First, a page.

If it weren’t for data scientists and their proclivity for experimentation, we likely would not have some of the most innovative technological solutions available today. Predictive analytics, the Internet of Things, and even aspects of AI itself are the results of data scientists asking questions, probing for answers, and developing practical solutions using insights gleaned from structured and unstructured data.
But many times, those experiments stay right where they began–in a lab, separate from the developers and operations managers who can bring data scientists’ work into the light.
That’s because, traditionally, there hasn’t been an easy way to get ideas from concept to deployment. Unlike in a DevOps environment, in which developers and operations managers openly collaborate, data scientists and developers usually work separately, without a connective pipeline that connects the work of data scientists to the other teams.
But, as we move into the next generation of data processing, companies must be able to deliver a consistent workflow experience that makes it easy for everyone involved in the development of AI-powered applications to solve their own unique challenges. Today, that development process includes data scientists, developers, and operations managers. And they all need to work together to deliver applications that power the success of the companies they work for.
That’s why we have MLOps. MLOps adds data scientists to a traditional DevOps environment, providing the opportunity to create a true AI and machine learning development lifecycle. The practice incorporates model development using continuous integration/continuous deployment (CI/CD) methodologies, and model monitoring and retraining. With MLOps, concepts and experiments that begin in a lab are turned into actual, practical applications that can be deployed in the same agile manner as any other type of application.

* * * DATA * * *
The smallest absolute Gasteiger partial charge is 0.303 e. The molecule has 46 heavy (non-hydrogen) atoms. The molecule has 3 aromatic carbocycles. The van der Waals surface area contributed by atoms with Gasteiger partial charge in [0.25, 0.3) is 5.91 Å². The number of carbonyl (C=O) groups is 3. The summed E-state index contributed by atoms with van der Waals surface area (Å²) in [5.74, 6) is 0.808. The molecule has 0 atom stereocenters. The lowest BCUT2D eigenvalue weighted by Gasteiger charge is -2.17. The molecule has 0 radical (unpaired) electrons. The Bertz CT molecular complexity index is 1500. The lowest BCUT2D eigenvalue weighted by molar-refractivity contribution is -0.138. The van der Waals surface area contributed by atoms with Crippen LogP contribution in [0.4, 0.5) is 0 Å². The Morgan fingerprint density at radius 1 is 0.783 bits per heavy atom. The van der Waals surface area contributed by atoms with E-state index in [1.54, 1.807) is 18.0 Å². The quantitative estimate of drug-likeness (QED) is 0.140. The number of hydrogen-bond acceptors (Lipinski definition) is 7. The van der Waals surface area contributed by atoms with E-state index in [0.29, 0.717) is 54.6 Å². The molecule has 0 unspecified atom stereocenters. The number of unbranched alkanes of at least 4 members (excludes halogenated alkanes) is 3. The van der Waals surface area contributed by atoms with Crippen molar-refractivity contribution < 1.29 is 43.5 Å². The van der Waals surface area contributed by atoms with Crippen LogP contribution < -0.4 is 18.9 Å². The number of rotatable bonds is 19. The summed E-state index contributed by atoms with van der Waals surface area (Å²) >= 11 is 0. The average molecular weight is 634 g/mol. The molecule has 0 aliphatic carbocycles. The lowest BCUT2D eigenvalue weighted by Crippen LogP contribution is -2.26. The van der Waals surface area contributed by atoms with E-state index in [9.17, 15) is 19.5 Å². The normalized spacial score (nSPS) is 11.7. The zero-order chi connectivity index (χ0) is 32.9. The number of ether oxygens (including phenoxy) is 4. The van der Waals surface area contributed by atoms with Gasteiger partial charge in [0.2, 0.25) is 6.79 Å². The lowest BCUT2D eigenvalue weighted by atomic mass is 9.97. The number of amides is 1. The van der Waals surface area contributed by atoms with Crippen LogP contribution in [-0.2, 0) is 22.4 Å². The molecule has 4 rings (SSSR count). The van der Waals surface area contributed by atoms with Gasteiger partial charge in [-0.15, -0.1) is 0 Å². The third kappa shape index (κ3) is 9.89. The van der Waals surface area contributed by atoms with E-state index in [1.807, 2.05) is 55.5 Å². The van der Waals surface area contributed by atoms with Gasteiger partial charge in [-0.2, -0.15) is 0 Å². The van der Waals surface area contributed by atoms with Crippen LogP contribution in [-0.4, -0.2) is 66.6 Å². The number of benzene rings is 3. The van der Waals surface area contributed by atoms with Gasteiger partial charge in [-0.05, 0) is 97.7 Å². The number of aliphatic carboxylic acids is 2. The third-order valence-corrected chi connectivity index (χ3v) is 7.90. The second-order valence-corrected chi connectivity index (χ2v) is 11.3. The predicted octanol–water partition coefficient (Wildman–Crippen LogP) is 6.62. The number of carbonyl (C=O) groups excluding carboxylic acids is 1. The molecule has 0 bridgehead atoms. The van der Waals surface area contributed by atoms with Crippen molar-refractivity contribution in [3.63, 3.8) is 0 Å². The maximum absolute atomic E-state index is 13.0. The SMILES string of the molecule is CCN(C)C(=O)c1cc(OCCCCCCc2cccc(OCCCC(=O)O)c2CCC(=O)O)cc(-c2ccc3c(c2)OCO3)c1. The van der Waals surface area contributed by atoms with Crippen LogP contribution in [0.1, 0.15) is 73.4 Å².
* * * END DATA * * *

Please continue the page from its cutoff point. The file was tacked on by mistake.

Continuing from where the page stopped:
But MLOps is really only part of the story.
In addition to building an open landscape that welcomes collaboration and connectivity, it’s important to make it easier for data scientists to experiment on their own with different tools and develop and train their models within a trusted environment. Meanwhile, developers need to be able to take the models that data scientists provide, integrate them into their intelligent applications, and deploy them quickly, all while keeping their data scientist colleagues in the loop. Finally, operations managers need to be able to govern and ensure that any tools scientists and developers are using are secure and acceptable to their organizations.
Self-service, but together
Because data scientists are experimental by nature, most are likely going to want to use different tools to come up with the answers they’re seeking. And there are certainly a lot of data science and modeling tools for them to choose from, such as JupyterHub to Spark to Kubeflow and beyond.
Many of these tools originate from the open source community, so it’s possible for scientists to go out and download whatever they opt to use. But, IT operations managers would likely prefer the tools they select be chosen from a curated and secure allotment of technologies.
Still, we need to make it possible for data scientists to readily deploy tools they need without friction. They don’t have the time or inclination to track down and install the latest versions of Jupyter notebooks (for example). They need to be able to focus on their jobs, which means accessing secure technologies in a self-service manner–preferably through a common shared platform that operations managers can also access. This helps reduce or eliminate any potential friction that may exist between the data science and operations aspects of the development lifecycle.